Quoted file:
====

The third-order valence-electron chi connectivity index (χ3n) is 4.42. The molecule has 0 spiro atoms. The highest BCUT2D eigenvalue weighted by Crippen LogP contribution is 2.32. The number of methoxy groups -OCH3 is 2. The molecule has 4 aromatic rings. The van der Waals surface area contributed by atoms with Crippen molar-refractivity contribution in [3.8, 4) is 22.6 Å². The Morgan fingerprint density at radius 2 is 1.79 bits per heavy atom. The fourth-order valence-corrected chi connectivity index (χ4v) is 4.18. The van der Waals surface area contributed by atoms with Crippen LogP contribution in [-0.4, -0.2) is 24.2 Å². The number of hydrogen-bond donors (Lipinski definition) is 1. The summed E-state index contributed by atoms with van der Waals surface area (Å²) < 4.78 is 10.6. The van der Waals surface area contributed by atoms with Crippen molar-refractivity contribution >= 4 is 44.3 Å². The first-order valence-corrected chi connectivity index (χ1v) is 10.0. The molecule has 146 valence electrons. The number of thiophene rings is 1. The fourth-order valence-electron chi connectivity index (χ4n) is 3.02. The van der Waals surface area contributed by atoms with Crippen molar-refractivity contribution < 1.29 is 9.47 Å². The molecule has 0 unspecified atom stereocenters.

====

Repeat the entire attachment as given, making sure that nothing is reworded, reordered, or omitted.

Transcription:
The third-order valence-electron chi connectivity index (χ3n) is 4.42. The molecule has 0 spiro atoms. The highest BCUT2D eigenvalue weighted by Crippen LogP contribution is 2.32. The number of methoxy groups -OCH3 is 2. The molecule has 4 aromatic rings. The van der Waals surface area contributed by atoms with Crippen molar-refractivity contribution in [3.8, 4) is 22.6 Å². The Morgan fingerprint density at radius 2 is 1.79 bits per heavy atom. The fourth-order valence-corrected chi connectivity index (χ4v) is 4.18. The van der Waals surface area contributed by atoms with Crippen LogP contribution in [-0.4, -0.2) is 24.2 Å². The number of hydrogen-bond donors (Lipinski definition) is 1. The summed E-state index contributed by atoms with van der Waals surface area (Å²) < 4.78 is 10.6. The van der Waals surface area contributed by atoms with Crippen molar-refractivity contribution >= 4 is 44.3 Å². The first-order valence-corrected chi connectivity index (χ1v) is 10.0. The molecule has 146 valence electrons. The number of thiophene rings is 1. The fourth-order valence-electron chi connectivity index (χ4n) is 3.02. The van der Waals surface area contributed by atoms with Crippen molar-refractivity contribution < 1.29 is 9.47 Å². The molecule has 0 unspecified atom stereocenters.